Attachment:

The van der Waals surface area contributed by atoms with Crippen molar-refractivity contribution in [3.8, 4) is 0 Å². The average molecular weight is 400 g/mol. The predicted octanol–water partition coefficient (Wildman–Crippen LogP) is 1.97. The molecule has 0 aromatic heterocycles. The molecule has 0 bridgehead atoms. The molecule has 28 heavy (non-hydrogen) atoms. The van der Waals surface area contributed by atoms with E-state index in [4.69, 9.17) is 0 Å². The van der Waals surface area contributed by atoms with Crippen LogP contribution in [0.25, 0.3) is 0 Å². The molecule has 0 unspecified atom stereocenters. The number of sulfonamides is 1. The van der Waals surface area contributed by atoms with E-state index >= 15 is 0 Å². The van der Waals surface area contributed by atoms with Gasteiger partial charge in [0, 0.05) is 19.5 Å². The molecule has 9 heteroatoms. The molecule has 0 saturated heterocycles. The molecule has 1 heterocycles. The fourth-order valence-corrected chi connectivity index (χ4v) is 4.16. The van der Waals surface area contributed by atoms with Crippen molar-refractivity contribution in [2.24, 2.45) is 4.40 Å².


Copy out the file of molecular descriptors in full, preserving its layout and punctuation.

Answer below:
The van der Waals surface area contributed by atoms with Crippen molar-refractivity contribution in [3.8, 4) is 0 Å². The average molecular weight is 400 g/mol. The predicted octanol–water partition coefficient (Wildman–Crippen LogP) is 1.97. The molecule has 0 aromatic heterocycles. The molecule has 0 bridgehead atoms. The molecule has 28 heavy (non-hydrogen) atoms. The van der Waals surface area contributed by atoms with E-state index in [4.69, 9.17) is 0 Å². The van der Waals surface area contributed by atoms with Crippen LogP contribution in [0.25, 0.3) is 0 Å². The molecule has 0 unspecified atom stereocenters. The number of sulfonamides is 1. The van der Waals surface area contributed by atoms with E-state index >= 15 is 0 Å². The van der Waals surface area contributed by atoms with Gasteiger partial charge in [0, 0.05) is 19.5 Å². The molecule has 9 heteroatoms. The molecule has 0 saturated heterocycles. The molecule has 1 heterocycles. The fourth-order valence-corrected chi connectivity index (χ4v) is 4.16. The van der Waals surface area contributed by atoms with Crippen molar-refractivity contribution in [2.24, 2.45) is 4.40 Å².